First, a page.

NCPA - National Center for Policy Analysis

Would You Believe A Shortage Of School Bus Drivers?

November 9, 1999

The humming U.S. economy is forcing some children to wait up to an hour for a ride to school. The pool of potential bus drivers has largely disappeared as fewer people pursue part-time work -- especially jobs that require them to discipline children.

  • The trade magazine, School Bus Fleet, reports that more than 70 percent of the nation's school districts are struggling to find drivers -- with officials in 44 states citing the shortage as a problem, and 17 of them calling it severe.
  • Some experts put the shortage of drivers nationwide at 20 percent.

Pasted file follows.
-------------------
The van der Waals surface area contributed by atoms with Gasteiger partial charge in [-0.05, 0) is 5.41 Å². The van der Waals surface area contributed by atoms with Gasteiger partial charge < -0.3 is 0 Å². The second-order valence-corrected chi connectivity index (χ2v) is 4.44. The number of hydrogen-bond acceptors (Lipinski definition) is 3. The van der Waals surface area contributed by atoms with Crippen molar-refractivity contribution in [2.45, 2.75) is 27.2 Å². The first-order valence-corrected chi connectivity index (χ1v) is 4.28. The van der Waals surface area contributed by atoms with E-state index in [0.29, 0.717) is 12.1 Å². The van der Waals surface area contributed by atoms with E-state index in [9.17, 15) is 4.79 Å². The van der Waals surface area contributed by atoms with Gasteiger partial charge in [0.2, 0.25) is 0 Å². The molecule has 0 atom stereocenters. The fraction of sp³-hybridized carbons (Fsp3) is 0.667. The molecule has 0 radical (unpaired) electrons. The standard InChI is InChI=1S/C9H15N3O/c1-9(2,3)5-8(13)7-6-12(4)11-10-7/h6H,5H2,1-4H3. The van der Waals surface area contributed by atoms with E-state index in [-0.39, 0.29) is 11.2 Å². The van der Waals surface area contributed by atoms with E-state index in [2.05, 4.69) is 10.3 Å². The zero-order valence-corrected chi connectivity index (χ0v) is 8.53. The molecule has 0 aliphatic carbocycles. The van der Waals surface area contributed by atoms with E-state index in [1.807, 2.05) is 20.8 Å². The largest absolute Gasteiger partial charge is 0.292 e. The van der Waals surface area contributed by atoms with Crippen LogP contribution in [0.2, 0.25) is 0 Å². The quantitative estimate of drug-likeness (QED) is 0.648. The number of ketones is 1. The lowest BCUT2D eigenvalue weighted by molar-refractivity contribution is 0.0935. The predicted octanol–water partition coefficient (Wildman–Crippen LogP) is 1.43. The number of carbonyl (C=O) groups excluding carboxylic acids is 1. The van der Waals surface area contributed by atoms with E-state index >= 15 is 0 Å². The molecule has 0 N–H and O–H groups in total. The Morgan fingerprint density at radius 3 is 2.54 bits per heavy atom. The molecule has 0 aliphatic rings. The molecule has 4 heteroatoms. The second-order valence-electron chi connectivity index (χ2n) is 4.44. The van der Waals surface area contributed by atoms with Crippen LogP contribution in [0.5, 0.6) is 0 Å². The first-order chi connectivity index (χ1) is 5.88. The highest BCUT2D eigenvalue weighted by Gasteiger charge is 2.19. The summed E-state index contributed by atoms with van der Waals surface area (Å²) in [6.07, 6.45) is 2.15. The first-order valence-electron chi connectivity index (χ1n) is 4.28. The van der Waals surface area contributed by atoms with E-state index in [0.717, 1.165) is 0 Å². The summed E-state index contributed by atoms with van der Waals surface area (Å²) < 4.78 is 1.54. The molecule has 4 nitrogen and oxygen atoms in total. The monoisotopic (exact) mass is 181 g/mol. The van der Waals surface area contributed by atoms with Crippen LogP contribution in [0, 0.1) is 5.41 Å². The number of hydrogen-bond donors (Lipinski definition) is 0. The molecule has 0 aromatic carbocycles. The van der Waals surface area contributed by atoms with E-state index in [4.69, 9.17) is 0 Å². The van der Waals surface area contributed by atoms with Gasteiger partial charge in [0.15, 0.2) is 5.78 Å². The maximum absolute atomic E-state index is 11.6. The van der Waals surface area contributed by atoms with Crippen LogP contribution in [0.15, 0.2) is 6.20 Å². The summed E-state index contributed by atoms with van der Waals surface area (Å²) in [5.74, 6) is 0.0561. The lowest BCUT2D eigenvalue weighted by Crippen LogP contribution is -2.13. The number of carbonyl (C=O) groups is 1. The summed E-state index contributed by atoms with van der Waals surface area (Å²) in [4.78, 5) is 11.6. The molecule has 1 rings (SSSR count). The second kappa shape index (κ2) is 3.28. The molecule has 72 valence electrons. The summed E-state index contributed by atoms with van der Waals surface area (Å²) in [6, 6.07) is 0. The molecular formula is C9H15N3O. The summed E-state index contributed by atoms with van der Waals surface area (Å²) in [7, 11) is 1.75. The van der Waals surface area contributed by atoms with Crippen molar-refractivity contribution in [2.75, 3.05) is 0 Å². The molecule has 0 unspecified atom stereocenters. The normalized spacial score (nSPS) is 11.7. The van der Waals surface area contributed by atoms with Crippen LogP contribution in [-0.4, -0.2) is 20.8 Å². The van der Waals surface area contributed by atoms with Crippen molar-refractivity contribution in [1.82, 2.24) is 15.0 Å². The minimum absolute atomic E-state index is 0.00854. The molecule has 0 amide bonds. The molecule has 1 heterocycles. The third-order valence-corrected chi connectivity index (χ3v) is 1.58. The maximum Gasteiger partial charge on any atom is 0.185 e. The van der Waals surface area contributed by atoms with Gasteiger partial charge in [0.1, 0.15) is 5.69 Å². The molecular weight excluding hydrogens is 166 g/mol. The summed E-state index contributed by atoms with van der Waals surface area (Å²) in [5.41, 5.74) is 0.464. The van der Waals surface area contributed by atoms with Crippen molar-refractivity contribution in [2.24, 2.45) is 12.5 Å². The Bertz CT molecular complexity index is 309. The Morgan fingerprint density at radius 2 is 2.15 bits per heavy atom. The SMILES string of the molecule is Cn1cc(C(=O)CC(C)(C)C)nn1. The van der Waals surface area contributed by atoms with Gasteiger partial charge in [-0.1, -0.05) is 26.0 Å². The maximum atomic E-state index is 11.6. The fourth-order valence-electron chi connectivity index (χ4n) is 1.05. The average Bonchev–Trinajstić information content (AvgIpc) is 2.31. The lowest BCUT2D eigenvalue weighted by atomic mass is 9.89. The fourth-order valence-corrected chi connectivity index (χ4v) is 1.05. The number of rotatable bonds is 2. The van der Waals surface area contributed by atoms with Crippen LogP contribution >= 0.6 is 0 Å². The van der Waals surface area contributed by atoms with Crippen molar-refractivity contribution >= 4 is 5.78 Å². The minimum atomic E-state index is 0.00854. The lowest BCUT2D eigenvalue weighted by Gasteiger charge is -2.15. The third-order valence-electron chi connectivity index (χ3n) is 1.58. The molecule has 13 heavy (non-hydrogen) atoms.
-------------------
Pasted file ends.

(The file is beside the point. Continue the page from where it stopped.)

• Some school districts and private bus companies are offering recruiting bonuses of up to $1,000 -- along with higher wages, longer hours and child-care services.
  • Then they are adding cash prizes for referrals and good attendance.

Recruiting now involves radio and television advertisements, job fairs and even door-to-door canvases. Such is the downside of a full-throttle economy.

Those familiar with the problem say that substitute drivers are not the answer -- even if they could be found. Substitutes don't know the routes, don't know the children and have trouble keeping order. That is when accidents tend to happen, they warn.

Source: Jodi Wilgoren, "First Seat on School Bus Proves Hardest to Fill," New York Times, November 9, 1999.

 

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